Just How Vulnerable is America’s Power Grid?
That’s not the easiest question to answer. The American grid is really a patchwork of smaller systems and subsystems. That’s both good and bad – good in that a failure in the one won’t necessarily bring down the rest; bad in that the whole thing is rather … antiquated.
Noah and Preparedness Advice site ask about and explore the vulnerability of America’s power grid. In especial Noah looks into the threats to the system, in particular from an EMP. Please check out that original, thought-provoking work.
Photo by Forbes.
An EMP from a nuclear detonation in the atmosphere could do considerable damage to the grid. North Korea and Kim Jong-Un have been in the news (a lot!) lately regarding that country’s nuclear program.
Of course, a nuclear strike nearer the ground (on a city) could wreak havoc on part of the grid.
Kim Jong-Un isn’t technically alone in his capabilities here. North Korea has joined Russia, China, France, and Great Britain in the club of countries that could (could) affect a nuclear strike on the U.S. (Israel, India, and Pakistan have the weapons but “ify” delivery systems).
The good news is that none of these countries will likely ever launch against the US – the threat of reprisal being way too great.
There are, however, other threats.
Every year we see, in one part of the country or another, that it only takes a tree limb to close down part of the system. That, or an air-conditioner-fueled overload.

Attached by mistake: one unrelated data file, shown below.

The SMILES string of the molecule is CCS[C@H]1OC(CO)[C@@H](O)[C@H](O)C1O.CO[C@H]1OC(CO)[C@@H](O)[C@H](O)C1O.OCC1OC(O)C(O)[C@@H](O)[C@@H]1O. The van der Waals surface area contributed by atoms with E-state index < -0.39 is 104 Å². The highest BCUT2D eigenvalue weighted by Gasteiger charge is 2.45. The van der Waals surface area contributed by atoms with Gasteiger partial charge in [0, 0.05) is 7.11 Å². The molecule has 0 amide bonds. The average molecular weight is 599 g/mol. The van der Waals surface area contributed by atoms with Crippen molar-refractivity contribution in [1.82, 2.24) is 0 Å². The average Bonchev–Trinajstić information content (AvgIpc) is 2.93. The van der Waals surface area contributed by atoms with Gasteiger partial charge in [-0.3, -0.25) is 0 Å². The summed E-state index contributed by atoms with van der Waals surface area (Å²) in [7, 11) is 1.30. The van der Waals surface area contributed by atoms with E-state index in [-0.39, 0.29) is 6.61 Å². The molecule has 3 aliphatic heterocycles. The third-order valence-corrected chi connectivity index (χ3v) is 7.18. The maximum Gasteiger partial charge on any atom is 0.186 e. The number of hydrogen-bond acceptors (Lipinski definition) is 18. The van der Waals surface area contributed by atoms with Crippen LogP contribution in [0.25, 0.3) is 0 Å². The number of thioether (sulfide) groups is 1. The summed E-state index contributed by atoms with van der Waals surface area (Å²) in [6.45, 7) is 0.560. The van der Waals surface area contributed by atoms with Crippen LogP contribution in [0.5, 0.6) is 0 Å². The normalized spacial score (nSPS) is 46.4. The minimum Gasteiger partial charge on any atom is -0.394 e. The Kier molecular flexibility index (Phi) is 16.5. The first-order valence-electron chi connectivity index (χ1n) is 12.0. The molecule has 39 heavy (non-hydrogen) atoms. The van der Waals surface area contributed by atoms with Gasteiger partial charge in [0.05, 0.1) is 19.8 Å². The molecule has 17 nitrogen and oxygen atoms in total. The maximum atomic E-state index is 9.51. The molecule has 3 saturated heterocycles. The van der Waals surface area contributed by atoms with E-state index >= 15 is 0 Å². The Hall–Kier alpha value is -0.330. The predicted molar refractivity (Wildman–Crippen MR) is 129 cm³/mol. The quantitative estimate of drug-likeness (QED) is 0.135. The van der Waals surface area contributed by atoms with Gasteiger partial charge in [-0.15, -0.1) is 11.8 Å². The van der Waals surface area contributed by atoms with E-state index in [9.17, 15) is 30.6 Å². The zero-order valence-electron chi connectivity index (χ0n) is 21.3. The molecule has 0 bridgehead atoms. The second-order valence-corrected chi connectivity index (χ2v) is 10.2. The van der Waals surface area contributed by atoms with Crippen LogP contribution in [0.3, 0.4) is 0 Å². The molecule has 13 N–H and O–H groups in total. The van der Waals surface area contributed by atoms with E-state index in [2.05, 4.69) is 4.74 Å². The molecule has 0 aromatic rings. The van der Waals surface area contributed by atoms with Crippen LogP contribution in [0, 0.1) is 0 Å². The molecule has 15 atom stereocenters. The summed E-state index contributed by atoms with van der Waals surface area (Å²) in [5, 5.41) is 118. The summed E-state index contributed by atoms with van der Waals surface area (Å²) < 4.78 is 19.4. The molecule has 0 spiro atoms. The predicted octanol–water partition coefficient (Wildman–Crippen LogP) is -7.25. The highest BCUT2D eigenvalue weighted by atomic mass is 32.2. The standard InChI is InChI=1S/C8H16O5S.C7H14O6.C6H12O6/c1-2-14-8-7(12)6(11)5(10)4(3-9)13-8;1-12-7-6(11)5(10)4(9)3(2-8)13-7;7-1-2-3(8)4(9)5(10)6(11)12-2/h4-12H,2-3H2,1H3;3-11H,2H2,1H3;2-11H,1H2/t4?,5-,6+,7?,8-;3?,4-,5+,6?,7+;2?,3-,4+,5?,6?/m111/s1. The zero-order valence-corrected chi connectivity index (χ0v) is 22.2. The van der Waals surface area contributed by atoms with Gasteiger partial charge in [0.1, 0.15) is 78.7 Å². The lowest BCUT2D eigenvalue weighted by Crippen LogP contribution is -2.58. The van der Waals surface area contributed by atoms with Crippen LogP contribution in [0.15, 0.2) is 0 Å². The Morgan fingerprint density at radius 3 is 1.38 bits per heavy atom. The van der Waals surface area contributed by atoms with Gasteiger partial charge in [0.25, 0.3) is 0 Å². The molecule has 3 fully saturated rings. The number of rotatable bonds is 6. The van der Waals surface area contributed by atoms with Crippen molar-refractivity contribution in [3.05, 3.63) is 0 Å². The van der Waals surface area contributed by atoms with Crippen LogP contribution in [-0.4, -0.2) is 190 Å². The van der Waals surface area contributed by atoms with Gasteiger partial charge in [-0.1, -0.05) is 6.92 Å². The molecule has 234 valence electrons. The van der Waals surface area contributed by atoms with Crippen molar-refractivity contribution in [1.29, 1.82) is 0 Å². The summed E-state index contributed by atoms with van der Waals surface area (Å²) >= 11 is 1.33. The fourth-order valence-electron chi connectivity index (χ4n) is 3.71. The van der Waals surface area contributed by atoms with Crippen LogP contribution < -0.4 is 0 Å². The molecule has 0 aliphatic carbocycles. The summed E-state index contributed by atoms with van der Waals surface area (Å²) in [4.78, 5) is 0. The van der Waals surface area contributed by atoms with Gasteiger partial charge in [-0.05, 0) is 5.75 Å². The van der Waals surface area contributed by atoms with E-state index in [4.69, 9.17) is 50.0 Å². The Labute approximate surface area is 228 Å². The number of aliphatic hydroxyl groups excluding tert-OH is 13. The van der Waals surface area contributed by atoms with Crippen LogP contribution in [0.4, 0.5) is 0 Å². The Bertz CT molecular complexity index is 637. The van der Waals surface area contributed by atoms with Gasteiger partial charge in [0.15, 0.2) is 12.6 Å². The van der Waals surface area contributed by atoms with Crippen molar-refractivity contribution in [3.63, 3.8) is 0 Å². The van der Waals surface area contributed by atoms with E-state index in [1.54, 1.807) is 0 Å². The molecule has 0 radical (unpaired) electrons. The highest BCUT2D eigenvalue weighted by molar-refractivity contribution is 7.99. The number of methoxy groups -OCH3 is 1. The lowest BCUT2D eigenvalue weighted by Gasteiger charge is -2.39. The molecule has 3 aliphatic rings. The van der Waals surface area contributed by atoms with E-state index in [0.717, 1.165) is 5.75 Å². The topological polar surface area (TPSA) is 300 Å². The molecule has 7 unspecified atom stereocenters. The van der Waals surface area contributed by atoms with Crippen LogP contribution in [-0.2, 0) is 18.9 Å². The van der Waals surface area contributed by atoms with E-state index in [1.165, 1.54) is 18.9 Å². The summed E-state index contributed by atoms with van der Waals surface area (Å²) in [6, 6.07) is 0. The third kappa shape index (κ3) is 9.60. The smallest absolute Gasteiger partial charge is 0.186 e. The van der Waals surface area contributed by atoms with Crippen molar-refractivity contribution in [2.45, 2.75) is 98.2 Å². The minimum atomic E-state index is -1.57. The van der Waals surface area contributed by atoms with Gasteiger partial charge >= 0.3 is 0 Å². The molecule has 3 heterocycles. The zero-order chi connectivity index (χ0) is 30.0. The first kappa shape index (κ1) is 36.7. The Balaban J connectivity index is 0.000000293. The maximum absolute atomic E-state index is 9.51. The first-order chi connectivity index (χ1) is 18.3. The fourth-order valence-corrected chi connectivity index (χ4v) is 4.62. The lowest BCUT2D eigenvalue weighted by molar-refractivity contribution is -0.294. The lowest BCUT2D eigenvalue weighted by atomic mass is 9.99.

Natural and usage problems are one vulnerability. Solar flares are another (very similar to EMP, without the politics or warfare). Then there are: natural disasters; terror attacks; and other possibilities.
Noah explains the American power system in very good detail:
“America has 3 separate power grids, the Eastern grid, the Western grid, and the Texas grid, which is owned by Texas. These 3 networks are not connected with each other. Therefore, if one should go down, it cannot get energy from the other two.”
It starts with the power plants. Raw electricity is filtered through enormous transformers and sent down overland via power lines. The lines end at your locality and smaller transformer stations. Local lines bring the juice to your house. In a way it’s simple; in a way it’s complex. And there is room for error (or attack) at each step of the way).
Noah spends considerable time on two disturbing systemic features.
First, many of the components cannot be rapidly or readily rebuilt – the transformers, for instance. Second, there seems little interest from either the government or the utility companies to upgrade or harden the networks.
He also notes that all of this is run by humans and that we do, sometimes, makes mistakes.
His final estimation: “This emphasizes the need of every household in the country to go full-on YOYO, You’re On Your Own.”
This means to continue preparing for any and all events and probabilities. That original (click the link) has a reading list of related basic prepping ideas.
The possible vulnerability is alarming. At the same time, we’ve had the same system in place for decades with relatively few problems. You and I can’t fix all those issues. The best we can do is refuse to live in fear of blackouts and to take actions to safeguard “our own.”
Perrin Lovett writes about freedom, firearms, and cigars (and everything else) at www.perrinlovett.me. He is none too fond of government meddling.